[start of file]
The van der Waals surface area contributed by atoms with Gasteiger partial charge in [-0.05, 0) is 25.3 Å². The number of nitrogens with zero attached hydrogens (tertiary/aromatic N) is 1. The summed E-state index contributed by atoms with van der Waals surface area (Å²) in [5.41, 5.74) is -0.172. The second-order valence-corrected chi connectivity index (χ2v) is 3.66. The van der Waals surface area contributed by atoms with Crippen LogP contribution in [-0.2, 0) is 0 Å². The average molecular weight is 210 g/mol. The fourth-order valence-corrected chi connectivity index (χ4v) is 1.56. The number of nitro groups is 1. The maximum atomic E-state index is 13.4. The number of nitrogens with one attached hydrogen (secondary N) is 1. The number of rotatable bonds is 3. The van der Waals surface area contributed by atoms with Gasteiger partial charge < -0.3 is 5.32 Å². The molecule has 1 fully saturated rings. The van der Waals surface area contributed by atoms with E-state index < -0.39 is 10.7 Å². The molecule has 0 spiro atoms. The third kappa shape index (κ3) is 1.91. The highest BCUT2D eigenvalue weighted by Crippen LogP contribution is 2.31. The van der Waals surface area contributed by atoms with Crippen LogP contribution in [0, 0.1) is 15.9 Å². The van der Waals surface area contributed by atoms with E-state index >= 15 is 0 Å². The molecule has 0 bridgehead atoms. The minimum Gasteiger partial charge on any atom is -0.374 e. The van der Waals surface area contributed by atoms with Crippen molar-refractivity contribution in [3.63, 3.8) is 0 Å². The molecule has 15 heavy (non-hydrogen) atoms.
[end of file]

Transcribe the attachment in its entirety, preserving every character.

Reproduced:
The van der Waals surface area contributed by atoms with Gasteiger partial charge in [-0.05, 0) is 25.3 Å². The number of nitrogens with zero attached hydrogens (tertiary/aromatic N) is 1. The summed E-state index contributed by atoms with van der Waals surface area (Å²) in [5.41, 5.74) is -0.172. The second-order valence-corrected chi connectivity index (χ2v) is 3.66. The van der Waals surface area contributed by atoms with Crippen LogP contribution in [-0.2, 0) is 0 Å². The average molecular weight is 210 g/mol. The fourth-order valence-corrected chi connectivity index (χ4v) is 1.56. The number of nitro groups is 1. The maximum atomic E-state index is 13.4. The number of nitrogens with one attached hydrogen (secondary N) is 1. The number of rotatable bonds is 3. The van der Waals surface area contributed by atoms with Gasteiger partial charge < -0.3 is 5.32 Å². The molecule has 1 fully saturated rings. The van der Waals surface area contributed by atoms with E-state index < -0.39 is 10.7 Å². The molecule has 0 spiro atoms. The third kappa shape index (κ3) is 1.91. The highest BCUT2D eigenvalue weighted by Crippen LogP contribution is 2.31. The van der Waals surface area contributed by atoms with Crippen LogP contribution in [0, 0.1) is 15.9 Å². The van der Waals surface area contributed by atoms with E-state index >= 15 is 0 Å². The molecule has 0 bridgehead atoms. The minimum Gasteiger partial charge on any atom is -0.374 e. The van der Waals surface area contributed by atoms with Crippen molar-refractivity contribution in [3.63, 3.8) is 0 Å². The molecule has 15 heavy (non-hydrogen) atoms.